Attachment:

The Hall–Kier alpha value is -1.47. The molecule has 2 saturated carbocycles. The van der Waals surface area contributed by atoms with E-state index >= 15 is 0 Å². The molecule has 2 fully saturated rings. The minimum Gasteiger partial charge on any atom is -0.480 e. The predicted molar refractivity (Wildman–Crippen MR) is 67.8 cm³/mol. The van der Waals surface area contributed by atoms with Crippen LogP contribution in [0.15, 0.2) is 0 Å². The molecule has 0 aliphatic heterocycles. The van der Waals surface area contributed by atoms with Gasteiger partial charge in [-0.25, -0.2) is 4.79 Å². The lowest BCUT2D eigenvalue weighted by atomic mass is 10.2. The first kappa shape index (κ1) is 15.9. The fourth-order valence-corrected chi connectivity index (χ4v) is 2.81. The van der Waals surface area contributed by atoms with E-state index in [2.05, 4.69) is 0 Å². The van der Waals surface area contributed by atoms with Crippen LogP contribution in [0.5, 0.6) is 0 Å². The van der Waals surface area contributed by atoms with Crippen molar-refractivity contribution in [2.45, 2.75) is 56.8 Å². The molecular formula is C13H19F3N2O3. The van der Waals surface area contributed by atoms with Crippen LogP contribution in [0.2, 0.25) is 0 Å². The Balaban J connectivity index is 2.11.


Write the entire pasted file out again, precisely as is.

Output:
The Hall–Kier alpha value is -1.47. The molecule has 2 saturated carbocycles. The van der Waals surface area contributed by atoms with E-state index >= 15 is 0 Å². The molecule has 2 fully saturated rings. The minimum Gasteiger partial charge on any atom is -0.480 e. The predicted molar refractivity (Wildman–Crippen MR) is 67.8 cm³/mol. The van der Waals surface area contributed by atoms with Crippen LogP contribution in [0.15, 0.2) is 0 Å². The molecule has 0 aliphatic heterocycles. The van der Waals surface area contributed by atoms with Gasteiger partial charge in [-0.25, -0.2) is 4.79 Å². The lowest BCUT2D eigenvalue weighted by atomic mass is 10.2. The first kappa shape index (κ1) is 15.9. The fourth-order valence-corrected chi connectivity index (χ4v) is 2.81. The van der Waals surface area contributed by atoms with E-state index in [2.05, 4.69) is 0 Å². The van der Waals surface area contributed by atoms with Crippen LogP contribution in [0.5, 0.6) is 0 Å². The van der Waals surface area contributed by atoms with Crippen molar-refractivity contribution in [2.45, 2.75) is 56.8 Å². The molecular formula is C13H19F3N2O3. The van der Waals surface area contributed by atoms with Crippen LogP contribution in [0.2, 0.25) is 0 Å². The Balaban J connectivity index is 2.11.